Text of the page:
German film champion turns to Teuton Academy
After opening up the Berlinale to another generation of local talent and helping make new German cinema a permanent fixture of the festival, Alfred Holighaus sees his work at the Berlin fest completed.
Now managing director at the German Film Academy, a post he took in January, Holighaus’ jewel is Berlin’s Per-spektive Deutsches Kino sidebar, which he helped establish in 2001, where he’s shepherded a flock of young filmmakers from film-school projects to high-profile features.
Holighaus will continue to promote German film while also working on his own cinematic endeavors, including two upcoming documentaries, one celebrating the 60th anniversary of the Berlinale, and the other, helmed by Gandulf Hennig, on country music star Merle Haggard.
“I’m as passionate about American music as I am about German film,” says Holighaus, who also produced Hennig’s 2004 doc “Fallen Angel: Gram Parsons.”
It’s the passion for Teutonic cinema that led the one-time magazine editor and former exec at Senator Film to the Berlinale, where he joined the team ushered in by Dieter Kosslick in 2001.
Kosslick tapped Holighaus to strengthen the presence of German film at the Berlinale by creating another sidebar.
“The Perspektive is now in its ninth year and very well established, so, although it’s not easy, I can leave with a good conscience. The mission has been accomplished.”
Indeed, the Perspektive has become a favorite sidebar for young filmmakers, festival programmers and local industry reps scouting fresh talent.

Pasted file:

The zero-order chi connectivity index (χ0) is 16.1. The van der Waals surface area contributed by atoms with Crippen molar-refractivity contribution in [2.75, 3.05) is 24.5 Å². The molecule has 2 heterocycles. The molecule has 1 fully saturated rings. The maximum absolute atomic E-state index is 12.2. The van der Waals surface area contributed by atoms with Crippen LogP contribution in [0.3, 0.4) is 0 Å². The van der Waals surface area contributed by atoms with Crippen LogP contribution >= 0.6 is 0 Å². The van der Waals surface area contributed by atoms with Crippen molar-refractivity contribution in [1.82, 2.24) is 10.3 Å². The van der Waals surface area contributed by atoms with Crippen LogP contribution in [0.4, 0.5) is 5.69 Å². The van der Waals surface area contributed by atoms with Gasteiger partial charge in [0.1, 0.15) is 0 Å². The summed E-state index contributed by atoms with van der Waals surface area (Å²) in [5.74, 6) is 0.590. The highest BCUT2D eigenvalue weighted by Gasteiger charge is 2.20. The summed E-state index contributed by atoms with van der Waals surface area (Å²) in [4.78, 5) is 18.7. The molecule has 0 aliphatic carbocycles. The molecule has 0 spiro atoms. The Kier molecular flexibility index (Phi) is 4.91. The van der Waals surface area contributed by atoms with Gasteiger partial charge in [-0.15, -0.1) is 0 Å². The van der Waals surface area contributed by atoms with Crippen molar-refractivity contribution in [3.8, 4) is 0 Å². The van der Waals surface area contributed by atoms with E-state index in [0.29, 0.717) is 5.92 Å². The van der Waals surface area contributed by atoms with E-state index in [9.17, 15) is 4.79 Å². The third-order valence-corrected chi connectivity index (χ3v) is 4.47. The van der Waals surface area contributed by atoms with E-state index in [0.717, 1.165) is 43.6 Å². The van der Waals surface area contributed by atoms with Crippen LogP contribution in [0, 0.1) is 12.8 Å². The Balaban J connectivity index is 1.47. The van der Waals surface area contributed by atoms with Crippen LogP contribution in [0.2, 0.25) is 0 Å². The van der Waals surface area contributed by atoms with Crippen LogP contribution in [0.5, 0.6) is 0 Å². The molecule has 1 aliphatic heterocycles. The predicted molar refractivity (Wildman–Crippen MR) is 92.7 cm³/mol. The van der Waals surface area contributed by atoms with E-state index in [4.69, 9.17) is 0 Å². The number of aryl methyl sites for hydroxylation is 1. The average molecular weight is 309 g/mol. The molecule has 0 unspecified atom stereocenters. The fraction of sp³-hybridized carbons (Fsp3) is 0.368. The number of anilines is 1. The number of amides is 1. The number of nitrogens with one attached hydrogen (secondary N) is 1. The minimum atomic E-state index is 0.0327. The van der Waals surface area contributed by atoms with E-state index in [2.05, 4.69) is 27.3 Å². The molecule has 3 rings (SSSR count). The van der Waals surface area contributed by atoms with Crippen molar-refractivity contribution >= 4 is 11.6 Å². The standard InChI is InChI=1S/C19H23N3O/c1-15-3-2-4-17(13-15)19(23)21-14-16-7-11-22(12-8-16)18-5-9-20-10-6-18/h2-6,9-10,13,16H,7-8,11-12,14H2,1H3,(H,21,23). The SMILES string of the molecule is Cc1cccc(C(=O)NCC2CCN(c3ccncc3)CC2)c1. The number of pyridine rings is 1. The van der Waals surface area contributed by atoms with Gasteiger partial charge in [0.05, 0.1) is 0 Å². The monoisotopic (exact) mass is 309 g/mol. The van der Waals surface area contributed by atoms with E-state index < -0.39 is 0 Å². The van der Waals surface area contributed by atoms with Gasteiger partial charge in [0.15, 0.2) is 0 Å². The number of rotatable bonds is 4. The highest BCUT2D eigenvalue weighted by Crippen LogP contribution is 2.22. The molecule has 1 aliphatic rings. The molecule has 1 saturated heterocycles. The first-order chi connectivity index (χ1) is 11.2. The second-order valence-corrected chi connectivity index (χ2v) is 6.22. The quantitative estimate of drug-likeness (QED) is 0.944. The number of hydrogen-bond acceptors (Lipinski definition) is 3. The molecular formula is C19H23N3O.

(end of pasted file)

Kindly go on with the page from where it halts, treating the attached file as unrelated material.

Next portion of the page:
“The audience is wonderfully curious, and every year the screenings are full. We have built a new platform at the Berlinale for young filmmakers who had not previously been represented,” Holighaus says.
“If they were here at all, it was as onlookers. Now they are taking part in the festival and are showing their films here. Young filmmakers and students are taken seriously here: They have a place here, and that was part of our mission.”
Holighaus compares the success of the Perspektive to that of the Talent Campus, saying the two initiatives re-energized the fest and opened it up to a different audience, a different clientele, and encouraged a dialogue between young participants and more experienced filmmakers showing pics at the fest.
“What’s great about a festival is that you have filmmakers here not only showing their films, but also able to impart their knowledge. You can come into contact with them, talk to them, learn from them. It’s a great opportunity,” he says.
Some of Perspektive’s most significant discoveries:
n Robert Thalheim, who took part in the Perspektive with 2005’s Berlin-set father-son drama “Netto,” and more recently helmed 2007’s award-winning “And Along Come Tourists,” which preemed in Cannes’ Un Certain Regard sidebar.
n Maximilian Erlenwein, whose short “Blackout” screened in 2005, has since helmed the psychological-heist drama “Schwerkraft” (Gravity), which premiered at the Montreal World Film Festival last year.
n Ulrike von Ribbeck, whose short film “Charlotte” premiered in the sidebar in 2004 also screened in Cannes’ Directors’ Fortnight; she went on to helm “Frueher oder spaeter” (Sooner or Later), which screened in Locarno in 2007.
n Marcus Mittermeier, who got his start in Perspektive with his drama “Muxmaeuschenstill” (Quiet as a Mouse), about a vigilante documentary filmmaker. Mittermeier again partnered with writer, actor and co-director Jan Henrik Stahlberg on last year’s “Shortcut to Hollywood”; pic unspooled in 2009 Berlinale’s Panorama section.
n Bettina Bluemner, who made a splash with “Prinzessinnenbad” (Pool of Princesses) an edgy documentary about three teenage girls in Berlin.